Most of the critics I've read on the subject weren't so keen on the movie. There's a lot of love for Emma Stone (who was indeed wonderful) but that's generally about as far as the praise goes. Which is a shame, because this is a clever, funny movie. The dialogue is witty, the script has some wonderful genre-savvy moments, and there's just enough ridiculous in there to change the pace every so often. There are a number of literary references, although at its heart it's a modern-day retelling of The Scarlet Letter in teen comedy guise. I'm a sucker for smart and funny (this goes for men as well as movies; unrelated, but while we're dishing...) and so I really enjoyed Easy A.

Which made me wonder yet again why so many of the movies and tv shows I love aren't well received by critics. Once upon a time I wondered if it was a reflection of my taste (or lack thereof) that an awful lot of my favourites were panned, but I've come to the conclusion it has a lot to do with the fact that I'm not a middle-aged white guy. I have my guilty pleasures like anyone else (yes, I am fully aware League of Extraordinary Gentlemen is a terrible movie and I don't care) but in general I think I just am not drawn to the same things as a middle-aged white dude. And nor should I be.

Then again, it's entirely possible I am a freak who enjoys wordplay and quick dialogue a little too much.
rats

Lost in Austen

The other day I caught the miniseries Lost in Austen, one of those "Austen fan gets literally sucked into the story" retellings. I'd heard mixed reviews, so when it showed up on netflix instant streaming, I figured I'd give it a shot.

The verdict? Not a fan. I mean, ok, you know going in you're basically getting this wish fulfillment fanfic. That's the whole premise. But the thing is, to get the wish fulfillment part, they had to take several characters so far out of character I started to wonder what the point was. If you have to change someone to make the wish come true, it's not really "true," is it?

I'm down with Elizabeth Bennett switching places with modern girl Amanda. There was the usual fish-out-of-water humour and awkwardness, and some really interesting ideas going on. I particularly liked the idea of trying to redeem Wickham, in the vein of "he's not bad, just misunderstood." I'm not sure I bought into it, but I do like the idea, since he's probably the most hated of Jane Austen's "villains." (I am all over the quotation marks today, apparently.) Also, Bingley's sister Caroline being gay was pretty hilarious.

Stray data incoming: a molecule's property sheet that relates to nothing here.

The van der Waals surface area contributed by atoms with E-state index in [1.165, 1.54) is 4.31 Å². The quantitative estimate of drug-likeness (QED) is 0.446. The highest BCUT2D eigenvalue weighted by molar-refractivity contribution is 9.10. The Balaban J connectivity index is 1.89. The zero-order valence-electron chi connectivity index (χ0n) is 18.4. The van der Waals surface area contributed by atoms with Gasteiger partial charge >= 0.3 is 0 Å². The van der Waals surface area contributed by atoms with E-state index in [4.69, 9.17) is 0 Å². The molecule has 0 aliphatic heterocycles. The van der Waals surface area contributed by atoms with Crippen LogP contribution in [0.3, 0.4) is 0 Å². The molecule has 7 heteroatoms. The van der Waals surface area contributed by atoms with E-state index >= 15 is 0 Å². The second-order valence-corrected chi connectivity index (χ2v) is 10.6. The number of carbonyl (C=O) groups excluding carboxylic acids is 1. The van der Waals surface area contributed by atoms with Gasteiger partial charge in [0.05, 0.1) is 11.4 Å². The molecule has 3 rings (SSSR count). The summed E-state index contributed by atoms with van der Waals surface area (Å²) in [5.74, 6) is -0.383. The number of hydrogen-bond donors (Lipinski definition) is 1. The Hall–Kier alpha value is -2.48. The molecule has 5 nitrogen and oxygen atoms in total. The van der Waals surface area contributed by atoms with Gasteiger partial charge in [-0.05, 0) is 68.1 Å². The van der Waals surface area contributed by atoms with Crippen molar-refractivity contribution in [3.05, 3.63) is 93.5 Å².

To add extra conflict, though, the writers decided to mess with Jane and Bingley. Which is fine on its own, but to do so they took an awful lot of liberties. Jane ends up married to Mr. Collins (!) which results in Bingley turning into a depressed alcoholic (!!). Somehow, this turns into Bingley running off with Lydia (!!!). While it's made very clear nothing happens between the two of them, let's face it, this act would be enough to ruin her forever, and they'd both know this. More than that, he'd be forced to marry her to save appearances, regardless of their feelings for each other, but instead Mr. Bennett decides to fight Bingley and winds up with quite a serious head wound. Um, yeah.

It should be noted that while I enjoy Austen's work, I'm not hardcore or obsessive, and I do have a sense of humour about it, as I imagine the woman herself would. But when when the only resemblance your characters have to the originals is that they share the same name, well, I think there's something horribly wrong with your fanfic.
wtf

The Girl With the Gratuitous and Horrifying Violence (with extra squick!)

On Friday nights, I usually watch a movie with the older two kids. Since we're in the process of boxing things up to move, all our videos are out of commission for the time being, so I asked the husband to pick up a movie on his way home from work. They had some sort of 3-for-1 deal going on, so in addition to the kids' movie he'd been sent for, he figured he'd get one of the weird movies he likes and something that I might watch late at night when I'm up with the baby. He got me the Swedish version of The Girl With the Dragon Tattoo.